HARTFORD, Conn. — State Representatives Jason Perillo (R-113th) and Ben McGorty (R-122nd) voted against a bill Thursday night that would automatically conceal a broad range of criminal and misdemeanor offenses from Connecticut employers and landlords during a criminal background check.
Senate Bill 1019, which was referred to the House following a party-line vote in the Senate, would erase all Class E and certain Class D felonies from an individual’s criminal record after a defined period, including certain hate crimes, criminally negligent homicide and the possession of a firearm on school grounds.
A successful maneuver by House Republicans early in the evening precluded certain class D felonies and class A misdemeanors from erasure under the final bill, while requiring that victims be notified prior to the erasure of crimes committed against them.
Perillo and McGorty also worked closely with members of both parties to include language focused on recent car thefts by juveniles, including the creation of a state task force to deter repeat youth offenders and a new offense classification for enticing a minor to commit auto theft.
But additional amendments offered by Republicans to prevent the automatic erasure of certain crimes against children and bribery offenses were defeated as the majority of House Democrats voted to block the changes.
“First, Democratic legislators turned a blind eye to repeat juvenile car theft offenders. Now, they’re continuing down the dangerous path of protecting the criminals and ignoring their victims,” said Rep. Perillo, who serves as Deputy House Republican Leader. “Yes, Republicans were able to make some minor improvements to the bill and managed to address car thefts, but our other amendments were rejected. These amendments would have removed hate crimes, and crimes against women, children, and animals, from the list of offenses subject to automatic erasure. This bill is supposed to be about second chances, but that’s a hard sell for me when I look at the list of crimes that will now be expunged and I ask myself, did the people who committed these offenses offer the same show of mercy to their victims?”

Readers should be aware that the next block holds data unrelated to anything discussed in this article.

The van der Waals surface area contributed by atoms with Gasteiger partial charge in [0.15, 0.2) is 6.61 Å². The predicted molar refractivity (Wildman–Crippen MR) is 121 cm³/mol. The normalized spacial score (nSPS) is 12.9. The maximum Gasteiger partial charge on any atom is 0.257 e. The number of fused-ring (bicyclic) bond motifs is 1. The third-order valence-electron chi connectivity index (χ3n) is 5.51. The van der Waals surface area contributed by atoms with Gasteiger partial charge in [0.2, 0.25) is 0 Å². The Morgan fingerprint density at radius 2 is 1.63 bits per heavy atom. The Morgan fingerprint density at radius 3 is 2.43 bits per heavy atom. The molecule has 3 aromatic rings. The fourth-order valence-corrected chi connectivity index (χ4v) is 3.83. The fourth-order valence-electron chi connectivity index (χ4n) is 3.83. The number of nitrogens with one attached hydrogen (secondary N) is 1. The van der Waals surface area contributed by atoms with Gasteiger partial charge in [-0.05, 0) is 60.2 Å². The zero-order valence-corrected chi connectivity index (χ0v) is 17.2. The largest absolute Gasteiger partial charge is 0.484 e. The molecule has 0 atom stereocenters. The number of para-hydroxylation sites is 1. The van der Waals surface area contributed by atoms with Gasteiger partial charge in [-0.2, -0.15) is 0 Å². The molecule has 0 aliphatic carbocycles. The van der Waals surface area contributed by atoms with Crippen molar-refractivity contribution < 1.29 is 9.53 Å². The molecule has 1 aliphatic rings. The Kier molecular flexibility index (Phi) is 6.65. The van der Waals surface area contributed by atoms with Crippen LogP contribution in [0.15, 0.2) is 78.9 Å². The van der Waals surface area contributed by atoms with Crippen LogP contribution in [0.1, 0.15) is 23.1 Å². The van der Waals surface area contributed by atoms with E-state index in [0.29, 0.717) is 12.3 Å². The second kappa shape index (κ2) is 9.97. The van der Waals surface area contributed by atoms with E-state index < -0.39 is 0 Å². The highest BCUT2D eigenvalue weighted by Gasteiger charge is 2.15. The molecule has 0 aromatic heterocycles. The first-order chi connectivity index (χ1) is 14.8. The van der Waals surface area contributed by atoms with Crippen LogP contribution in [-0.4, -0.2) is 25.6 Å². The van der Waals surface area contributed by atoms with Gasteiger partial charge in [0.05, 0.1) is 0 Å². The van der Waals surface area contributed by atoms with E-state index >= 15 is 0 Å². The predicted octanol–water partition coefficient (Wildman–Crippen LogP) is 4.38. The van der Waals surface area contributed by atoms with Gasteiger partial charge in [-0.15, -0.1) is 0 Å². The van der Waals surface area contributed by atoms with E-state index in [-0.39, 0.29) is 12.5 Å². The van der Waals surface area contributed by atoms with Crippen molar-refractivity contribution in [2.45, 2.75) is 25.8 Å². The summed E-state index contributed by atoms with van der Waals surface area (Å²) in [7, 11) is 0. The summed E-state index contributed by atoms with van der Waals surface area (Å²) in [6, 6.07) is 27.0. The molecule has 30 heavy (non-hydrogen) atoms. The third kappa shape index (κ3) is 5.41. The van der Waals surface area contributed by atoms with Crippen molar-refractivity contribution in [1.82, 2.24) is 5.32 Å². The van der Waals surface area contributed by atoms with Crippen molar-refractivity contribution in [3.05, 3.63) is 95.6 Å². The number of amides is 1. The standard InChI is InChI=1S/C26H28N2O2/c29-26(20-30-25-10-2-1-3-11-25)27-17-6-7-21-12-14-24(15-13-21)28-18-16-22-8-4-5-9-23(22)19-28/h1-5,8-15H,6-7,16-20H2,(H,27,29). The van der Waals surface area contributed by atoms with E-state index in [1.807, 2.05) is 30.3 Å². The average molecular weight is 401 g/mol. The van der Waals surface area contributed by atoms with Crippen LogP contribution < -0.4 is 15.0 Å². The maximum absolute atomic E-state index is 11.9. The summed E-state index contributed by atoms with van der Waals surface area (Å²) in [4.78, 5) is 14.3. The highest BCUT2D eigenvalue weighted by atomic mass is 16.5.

“While I was pleased with bipartisan agreement on a separate bill to confront our ongoing car theft crisis, most of our solutions — GPS monitoring for defendants awaiting trial, automatic transfer to the adult docket, and greater coordination with DCF — have still not found support on the other side of the aisle,” Rep. McGorty said. “With less than two weeks remaining in the legislative session, we should be doubling our efforts to protect the victims of these heinous crimes, not working to chip away at the criminal justice system that keeps them safe.”
The original version of the bill, which would still automatically erase convictions for possession of child pornography, violent assault and other offenses, passed the Senate 23-12 the previous night with all Senate Democrats voting in favor.
The Shelton Republicans point out the potential for violent felons to obtain work with children, the elderly and other vulnerable populations under the bill’s provisions.
They argue that the state of Connecticut already provides a variety of pre-trial diversion programs to help first-time offenders keep low-level convictions off their records, while those already convicted of a criminal offense can elect to receive an erasure by petitioning the Board of Pardons and Paroles.
Under Senate Bill 1019, however, many crimes would be automatically erased without the victims even having an opportunity to testify against the motion.
Following the House’s approval in concurrence with the Senate, the bill heads to the Governor’s desk.